Care to take a guess at Lehman Brothers’ credit rating right before its bankruptcy?
I’ll give you some help.
Investment-grade ratings range from AAA down to BBB- (on the Standard & Poor’s ratings scale). Anything below investment grade (BB+ and below) is considered high yield, which is also known as speculative grade, sub-investment grade, or “junk.”
The higher the credit rating, the higher the perceived credit worthiness. In other words, high-rated companies can probably pay you back.
Thus, you’d assume Lehman Brothers had a solidly junky rating – perhaps CCC – reflecting the high risk of default during the credit crisis… right?
Actually, Lehman had an “A” rating right before it went bust!
The major ratings agencies – Standard & Poor’s, Moody’s Investors Services, and Fitch Ratings – took a lot of flak for this egregious misjudgment.
To be sure, credit ratings still provide valuable information. In fact, looking up the credit rating and reading the commentary from the ratings agencies is a great place to begin when evaluating a stock.
You can access Standard & Poor’s ratings for free by registering on their site.
Just keep in mind that the ratings agencies may have missed some material risks.
Therefore, we should really take notice when a company has a high-yield rating. Yet, most equity investors are unaware of the credit ratings of their holdings.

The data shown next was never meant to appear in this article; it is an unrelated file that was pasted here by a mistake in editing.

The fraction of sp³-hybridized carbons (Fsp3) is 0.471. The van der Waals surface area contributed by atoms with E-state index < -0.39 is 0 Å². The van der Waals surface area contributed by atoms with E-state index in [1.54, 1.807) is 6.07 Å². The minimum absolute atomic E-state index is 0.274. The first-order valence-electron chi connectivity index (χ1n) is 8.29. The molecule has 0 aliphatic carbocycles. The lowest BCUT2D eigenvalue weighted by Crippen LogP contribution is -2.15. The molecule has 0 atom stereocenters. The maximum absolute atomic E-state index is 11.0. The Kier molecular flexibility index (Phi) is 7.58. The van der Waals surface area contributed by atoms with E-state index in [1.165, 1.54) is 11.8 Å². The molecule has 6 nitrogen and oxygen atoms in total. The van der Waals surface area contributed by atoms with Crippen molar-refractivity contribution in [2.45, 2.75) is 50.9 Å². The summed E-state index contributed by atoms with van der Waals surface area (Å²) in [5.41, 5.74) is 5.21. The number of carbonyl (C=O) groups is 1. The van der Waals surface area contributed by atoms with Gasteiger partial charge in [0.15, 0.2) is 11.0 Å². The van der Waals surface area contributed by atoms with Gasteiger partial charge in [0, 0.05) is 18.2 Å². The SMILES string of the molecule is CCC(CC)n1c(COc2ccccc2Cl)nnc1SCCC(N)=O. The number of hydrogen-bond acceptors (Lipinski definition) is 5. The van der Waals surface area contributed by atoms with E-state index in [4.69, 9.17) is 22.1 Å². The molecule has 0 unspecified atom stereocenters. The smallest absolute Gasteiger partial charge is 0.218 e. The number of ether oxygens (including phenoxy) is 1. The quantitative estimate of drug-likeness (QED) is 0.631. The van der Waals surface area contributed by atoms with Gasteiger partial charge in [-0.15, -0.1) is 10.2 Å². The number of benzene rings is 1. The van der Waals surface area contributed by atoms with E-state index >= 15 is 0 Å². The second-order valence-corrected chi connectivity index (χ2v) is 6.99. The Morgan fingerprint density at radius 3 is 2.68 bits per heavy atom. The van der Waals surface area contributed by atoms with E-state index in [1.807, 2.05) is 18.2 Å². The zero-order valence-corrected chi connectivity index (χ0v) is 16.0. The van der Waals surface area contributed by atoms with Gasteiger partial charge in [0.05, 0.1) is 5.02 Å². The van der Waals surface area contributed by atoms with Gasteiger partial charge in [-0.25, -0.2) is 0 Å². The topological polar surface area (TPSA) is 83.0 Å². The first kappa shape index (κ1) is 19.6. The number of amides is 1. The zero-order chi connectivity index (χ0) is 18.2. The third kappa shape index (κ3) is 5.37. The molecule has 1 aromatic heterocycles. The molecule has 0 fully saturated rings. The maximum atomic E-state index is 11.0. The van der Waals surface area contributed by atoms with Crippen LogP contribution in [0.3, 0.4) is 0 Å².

For example, the following table shows three real estate investment trusts (REITs) that are in the S&P 500.
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I guarantee that the vast majority of retail investors in these stocks have no idea that the S&P’s long-term issuer rating of these REITs is sub-investment grade.
It’s easy to see why these REITs have relatively low ratings, too. Their net debt (debt minus cash) to EBITDA (earnings before interest, taxes, depreciation, and amortization) ratios are all at least 4.0 times, which is high.
The average net debt/EBITDA in the S&P 500, excluding financials, is 1.36 times.
At a time when many high-yield bonds are coming under significant pressure, investors need to be vigilant.
I’m not saying that these companies will default on their debt. However, I do think these REITs should have much higher yields to compensate investors for the additional risk, which is being ignored.
The cost of debt capital will likely rise for most high-yield issuers during the next few years. This will be a painful process for unsuspecting equity investors in highly leveraged companies.
“Rate” Your Portfolio
Most stock watchers fail to appreciate the inextricable linkage between the credit and equity markets. Keep in mind, very few companies have rock solid balance sheets like Johnson & Johnson (JNJ), which is AAA rated.
Sadly, many people’s idea of “research” involves pulling up a stock chart and (improperly) drawing some trend lines. If that’s the extent of your analysis, then you shouldn’t be investing in individual stocks. Stick with exchange-traded funds (ETFs).
If you insist on individual stocks, at least do some credit analysis on your portfolio. You’ll thank me when defaults spike, sending shockwaves through the credit – and equity – markets.
Safe (and high-yield) investing,
Alan Gula, CFA